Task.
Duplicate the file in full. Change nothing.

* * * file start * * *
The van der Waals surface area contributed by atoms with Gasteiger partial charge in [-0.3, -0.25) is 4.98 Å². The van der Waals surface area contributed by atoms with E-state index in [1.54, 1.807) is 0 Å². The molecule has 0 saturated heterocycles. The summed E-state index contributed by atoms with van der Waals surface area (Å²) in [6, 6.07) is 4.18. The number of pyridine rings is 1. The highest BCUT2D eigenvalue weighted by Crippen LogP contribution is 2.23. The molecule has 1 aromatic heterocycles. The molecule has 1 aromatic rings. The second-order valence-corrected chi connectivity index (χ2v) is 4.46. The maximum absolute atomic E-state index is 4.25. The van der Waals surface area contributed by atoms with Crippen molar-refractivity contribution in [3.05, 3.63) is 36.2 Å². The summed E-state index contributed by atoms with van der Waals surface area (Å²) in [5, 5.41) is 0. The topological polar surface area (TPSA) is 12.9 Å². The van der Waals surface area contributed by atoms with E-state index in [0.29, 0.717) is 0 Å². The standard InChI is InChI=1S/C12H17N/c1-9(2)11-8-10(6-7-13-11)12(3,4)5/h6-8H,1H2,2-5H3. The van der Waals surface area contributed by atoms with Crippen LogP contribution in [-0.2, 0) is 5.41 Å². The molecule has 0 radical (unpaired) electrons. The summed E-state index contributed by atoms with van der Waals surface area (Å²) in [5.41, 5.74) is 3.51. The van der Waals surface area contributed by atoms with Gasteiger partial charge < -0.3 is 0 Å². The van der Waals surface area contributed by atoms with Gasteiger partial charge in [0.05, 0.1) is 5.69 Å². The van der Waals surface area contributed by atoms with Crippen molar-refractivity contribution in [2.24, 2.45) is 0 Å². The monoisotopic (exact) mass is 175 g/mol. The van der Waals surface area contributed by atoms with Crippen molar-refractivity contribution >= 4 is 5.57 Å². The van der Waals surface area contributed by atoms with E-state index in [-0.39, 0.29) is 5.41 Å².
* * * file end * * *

The van der Waals surface area contributed by atoms with Gasteiger partial charge in [-0.3, -0.25) is 4.98 Å². The van der Waals surface area contributed by atoms with E-state index in [1.54, 1.807) is 0 Å². The molecule has 0 saturated heterocycles. The summed E-state index contributed by atoms with van der Waals surface area (Å²) in [6, 6.07) is 4.18. The number of pyridine rings is 1. The highest BCUT2D eigenvalue weighted by Crippen LogP contribution is 2.23. The molecule has 1 aromatic heterocycles. The molecule has 1 aromatic rings. The second-order valence-corrected chi connectivity index (χ2v) is 4.46. The maximum absolute atomic E-state index is 4.25. The van der Waals surface area contributed by atoms with Crippen molar-refractivity contribution in [3.05, 3.63) is 36.2 Å². The summed E-state index contributed by atoms with van der Waals surface area (Å²) in [5, 5.41) is 0. The topological polar surface area (TPSA) is 12.9 Å². The van der Waals surface area contributed by atoms with E-state index in [0.29, 0.717) is 0 Å². The standard InChI is InChI=1S/C12H17N/c1-9(2)11-8-10(6-7-13-11)12(3,4)5/h6-8H,1H2,2-5H3. The van der Waals surface area contributed by atoms with Crippen LogP contribution in [-0.2, 0) is 5.41 Å². The molecule has 0 radical (unpaired) electrons. The summed E-state index contributed by atoms with van der Waals surface area (Å²) in [5.41, 5.74) is 3.51. The van der Waals surface area contributed by atoms with Gasteiger partial charge < -0.3 is 0 Å². The van der Waals surface area contributed by atoms with Gasteiger partial charge in [0.05, 0.1) is 5.69 Å². The van der Waals surface area contributed by atoms with Crippen molar-refractivity contribution in [2.24, 2.45) is 0 Å². The monoisotopic (exact) mass is 175 g/mol. The van der Waals surface area contributed by atoms with Crippen molar-refractivity contribution >= 4 is 5.57 Å². The van der Waals surface area contributed by atoms with E-state index in [-0.39, 0.29) is 5.41 Å².